In Marrakesh, we walked to all the main sights. Here is our itinerary for the day.
Kasbah Mosque -> Saadian Tombs -> El Bahia Palace -> Marrakesh Museum -> Ben Youssef Madrasa -> Koutoubia Mosque
One important thing to note for independent travelers is that at Marrakesh sights, there are no English leaflets/display signs available. As a result, before the visit it is best to do some research on the backgrounds of each site. That way, it would be easier to appreciate the architecture in its historical context.
Our first stop was Kasbah Mosque, since it was closest to our riad in the Medina. Right behind the Mosque was Saadian Tombs, where sixty members of the Saadi Dynasty from the 1500s were buried. Among the buried were the Sultan family and their soldier and servants.
Next up was El Bahia Palace. “Bahia” translates into “brilliance”, and the 19th century palace was intended to be greatest palace of all time. While we were looking for El Bahia Palace, we came across a common scam in Marrakesh. A local kept following us and said “Palace? Wrong way! Wrong way!”. We had learned from other blogs that this is a common scam to disorient tourists, then ask for money to show you the way, so we simply ignored him and kept going. When we really needed direction, we would ask people who were not following us. They were the helpful ones.
In the center of the palace is a court with a elaborate basin. On the four sides of the court are rooms for Si Moussa’s concubines, grand vizier (minister) to the sultan.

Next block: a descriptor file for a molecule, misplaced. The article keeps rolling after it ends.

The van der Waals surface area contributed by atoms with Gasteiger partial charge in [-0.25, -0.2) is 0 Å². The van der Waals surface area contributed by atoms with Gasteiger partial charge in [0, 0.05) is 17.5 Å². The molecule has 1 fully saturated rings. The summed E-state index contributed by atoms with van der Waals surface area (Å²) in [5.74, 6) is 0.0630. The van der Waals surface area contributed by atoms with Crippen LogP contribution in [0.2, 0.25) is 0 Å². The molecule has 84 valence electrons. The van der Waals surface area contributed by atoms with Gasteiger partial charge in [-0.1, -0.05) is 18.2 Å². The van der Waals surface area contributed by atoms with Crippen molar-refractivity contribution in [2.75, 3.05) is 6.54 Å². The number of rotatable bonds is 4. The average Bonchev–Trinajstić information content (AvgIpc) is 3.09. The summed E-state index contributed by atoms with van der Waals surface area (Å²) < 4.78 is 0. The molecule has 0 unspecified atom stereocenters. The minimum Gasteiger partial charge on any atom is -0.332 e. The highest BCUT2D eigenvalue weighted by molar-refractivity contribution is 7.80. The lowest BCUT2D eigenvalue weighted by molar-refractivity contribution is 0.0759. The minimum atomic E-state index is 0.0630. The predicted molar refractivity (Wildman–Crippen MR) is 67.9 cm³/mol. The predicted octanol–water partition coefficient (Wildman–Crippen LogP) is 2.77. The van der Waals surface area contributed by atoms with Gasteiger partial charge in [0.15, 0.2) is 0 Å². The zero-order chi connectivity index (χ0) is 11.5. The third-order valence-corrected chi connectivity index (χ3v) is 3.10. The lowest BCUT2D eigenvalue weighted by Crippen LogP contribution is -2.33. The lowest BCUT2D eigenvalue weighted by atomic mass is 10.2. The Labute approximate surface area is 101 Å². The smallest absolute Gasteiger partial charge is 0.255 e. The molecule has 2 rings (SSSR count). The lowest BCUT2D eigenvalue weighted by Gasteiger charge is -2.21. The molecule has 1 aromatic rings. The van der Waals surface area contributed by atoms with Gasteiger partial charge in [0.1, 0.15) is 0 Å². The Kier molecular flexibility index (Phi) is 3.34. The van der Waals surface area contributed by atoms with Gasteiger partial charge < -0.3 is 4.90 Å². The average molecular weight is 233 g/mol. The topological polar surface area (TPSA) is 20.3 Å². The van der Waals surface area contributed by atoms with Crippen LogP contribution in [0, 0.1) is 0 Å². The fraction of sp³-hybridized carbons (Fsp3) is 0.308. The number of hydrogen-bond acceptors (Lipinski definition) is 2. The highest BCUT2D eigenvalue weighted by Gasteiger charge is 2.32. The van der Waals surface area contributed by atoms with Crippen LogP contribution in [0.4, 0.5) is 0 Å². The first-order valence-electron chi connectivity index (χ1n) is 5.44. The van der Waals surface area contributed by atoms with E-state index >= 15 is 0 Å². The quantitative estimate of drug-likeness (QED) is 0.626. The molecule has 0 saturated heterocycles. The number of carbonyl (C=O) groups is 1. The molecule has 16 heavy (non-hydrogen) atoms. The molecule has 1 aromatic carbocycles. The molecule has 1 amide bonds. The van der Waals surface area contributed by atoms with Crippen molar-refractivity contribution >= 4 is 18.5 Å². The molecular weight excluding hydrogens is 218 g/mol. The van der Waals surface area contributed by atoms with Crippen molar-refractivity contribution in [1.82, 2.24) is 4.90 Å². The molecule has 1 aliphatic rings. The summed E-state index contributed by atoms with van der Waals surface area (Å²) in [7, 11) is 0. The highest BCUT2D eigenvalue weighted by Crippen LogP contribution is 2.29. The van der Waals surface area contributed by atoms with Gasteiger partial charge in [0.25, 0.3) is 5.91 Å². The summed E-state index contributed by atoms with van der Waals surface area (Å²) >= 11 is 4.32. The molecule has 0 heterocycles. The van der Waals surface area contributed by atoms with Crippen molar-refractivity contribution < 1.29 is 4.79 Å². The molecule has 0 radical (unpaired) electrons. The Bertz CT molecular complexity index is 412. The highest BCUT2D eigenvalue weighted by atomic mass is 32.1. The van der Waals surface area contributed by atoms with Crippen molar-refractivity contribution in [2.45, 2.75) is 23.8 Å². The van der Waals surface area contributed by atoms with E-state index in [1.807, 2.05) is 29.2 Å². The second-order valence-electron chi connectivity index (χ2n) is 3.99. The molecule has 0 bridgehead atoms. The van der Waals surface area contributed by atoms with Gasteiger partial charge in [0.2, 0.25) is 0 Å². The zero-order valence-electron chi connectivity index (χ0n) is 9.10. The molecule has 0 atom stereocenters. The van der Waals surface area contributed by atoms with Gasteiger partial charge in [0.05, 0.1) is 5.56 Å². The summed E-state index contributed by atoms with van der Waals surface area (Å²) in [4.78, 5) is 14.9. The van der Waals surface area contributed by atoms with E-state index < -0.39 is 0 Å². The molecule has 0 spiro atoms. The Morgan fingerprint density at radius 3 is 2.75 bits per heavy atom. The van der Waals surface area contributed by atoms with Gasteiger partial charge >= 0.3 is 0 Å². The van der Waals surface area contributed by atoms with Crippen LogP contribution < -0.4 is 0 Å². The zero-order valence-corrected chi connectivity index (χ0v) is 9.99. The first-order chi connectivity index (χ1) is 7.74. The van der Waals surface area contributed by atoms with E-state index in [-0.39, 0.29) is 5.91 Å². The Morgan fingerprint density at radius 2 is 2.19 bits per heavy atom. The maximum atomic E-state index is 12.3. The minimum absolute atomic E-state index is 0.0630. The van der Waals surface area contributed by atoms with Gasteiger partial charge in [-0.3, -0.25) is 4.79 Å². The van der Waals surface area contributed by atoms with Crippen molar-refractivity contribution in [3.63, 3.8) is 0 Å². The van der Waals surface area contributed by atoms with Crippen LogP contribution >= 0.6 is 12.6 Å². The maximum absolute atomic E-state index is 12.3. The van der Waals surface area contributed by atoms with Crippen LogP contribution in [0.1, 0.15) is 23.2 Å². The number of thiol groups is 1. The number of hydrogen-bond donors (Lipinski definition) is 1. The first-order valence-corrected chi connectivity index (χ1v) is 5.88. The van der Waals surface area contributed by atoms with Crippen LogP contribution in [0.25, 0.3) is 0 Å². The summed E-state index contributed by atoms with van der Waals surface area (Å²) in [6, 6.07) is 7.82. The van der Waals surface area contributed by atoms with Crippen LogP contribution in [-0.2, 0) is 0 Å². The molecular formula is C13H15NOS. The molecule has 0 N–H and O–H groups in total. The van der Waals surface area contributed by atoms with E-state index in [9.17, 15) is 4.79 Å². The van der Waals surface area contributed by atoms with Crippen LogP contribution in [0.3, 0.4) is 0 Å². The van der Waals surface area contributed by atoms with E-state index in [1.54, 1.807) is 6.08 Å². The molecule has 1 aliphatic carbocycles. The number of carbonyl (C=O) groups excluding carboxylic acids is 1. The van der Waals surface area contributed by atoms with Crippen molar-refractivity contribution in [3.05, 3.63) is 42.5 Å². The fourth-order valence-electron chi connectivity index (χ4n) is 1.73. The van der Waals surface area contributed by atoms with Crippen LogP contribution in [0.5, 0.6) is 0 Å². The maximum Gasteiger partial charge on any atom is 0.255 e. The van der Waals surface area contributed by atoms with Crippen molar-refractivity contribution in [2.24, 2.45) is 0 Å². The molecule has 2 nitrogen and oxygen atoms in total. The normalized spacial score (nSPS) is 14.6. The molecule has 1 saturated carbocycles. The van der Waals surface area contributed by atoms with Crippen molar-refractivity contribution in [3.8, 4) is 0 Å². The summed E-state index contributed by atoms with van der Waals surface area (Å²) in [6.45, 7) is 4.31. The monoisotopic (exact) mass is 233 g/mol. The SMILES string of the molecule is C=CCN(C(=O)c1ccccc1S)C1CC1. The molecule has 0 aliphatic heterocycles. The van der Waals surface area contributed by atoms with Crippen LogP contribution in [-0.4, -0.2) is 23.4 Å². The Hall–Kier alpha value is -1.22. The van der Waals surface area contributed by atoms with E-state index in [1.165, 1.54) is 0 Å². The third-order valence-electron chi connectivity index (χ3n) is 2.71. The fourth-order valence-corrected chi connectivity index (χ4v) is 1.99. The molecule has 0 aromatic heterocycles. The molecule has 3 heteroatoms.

After Bahia Palace, we headed towards Marrakesh Museum. Before we arrived at the museum we passed by a couple colorful souks selling carpets, spices and other souvenirs. We also went to one of the small local restaurants for lunch.
At Marrakesh Museum, all the descriptions to the displays were in Arabic and French. Since we come unprepared, we were not able to appreciate the displays in their historical context.
Just a few steps from Marrakesh Museum is Ben Youssef Madrasa. It was an Islamic College found in the 14th century and is one of the largest theological colleges in North Africa. Its dormitory cells could host up to 130 students.
Outside Ben Youssef Madrasa there was a small pavilion I could not figure out the name of. There was a barrier surrounding the site and it was not open to the public. Nevertheless, it was an interesting sight to behold.
By this time, we were pretty tired of all the walking and the midday sun, so we made our ways to our riad in the Medina. On our way we passed by Koutoubia Mosque. The grounds were breathtakingly beautiful.
After our afternoon nap in the riad, we would brave the chaotic market in the Medina.
We learned our lesson from the previous night and avoided the stalls in the center with touts enthusiastically luring in customers. The stall we went the day before randomly brought us a few dishes and at the end charged us $30 for two people which was a lot in Morocco. This time, we asked for the price before we order, and only had one dish per stall so the final bill would be clear. Also this way, we got to try more variety of dishes. We sampled a bowl of snails and a plate of sheep organs, among other local cuisines. They were not very flavorful and would not be something I normally crave for, but we got a kick out of trying these exotic dishes.
This concludes our first day in Morocco. The next day, we will begin our 3 day 2 night tour to Sahara desert.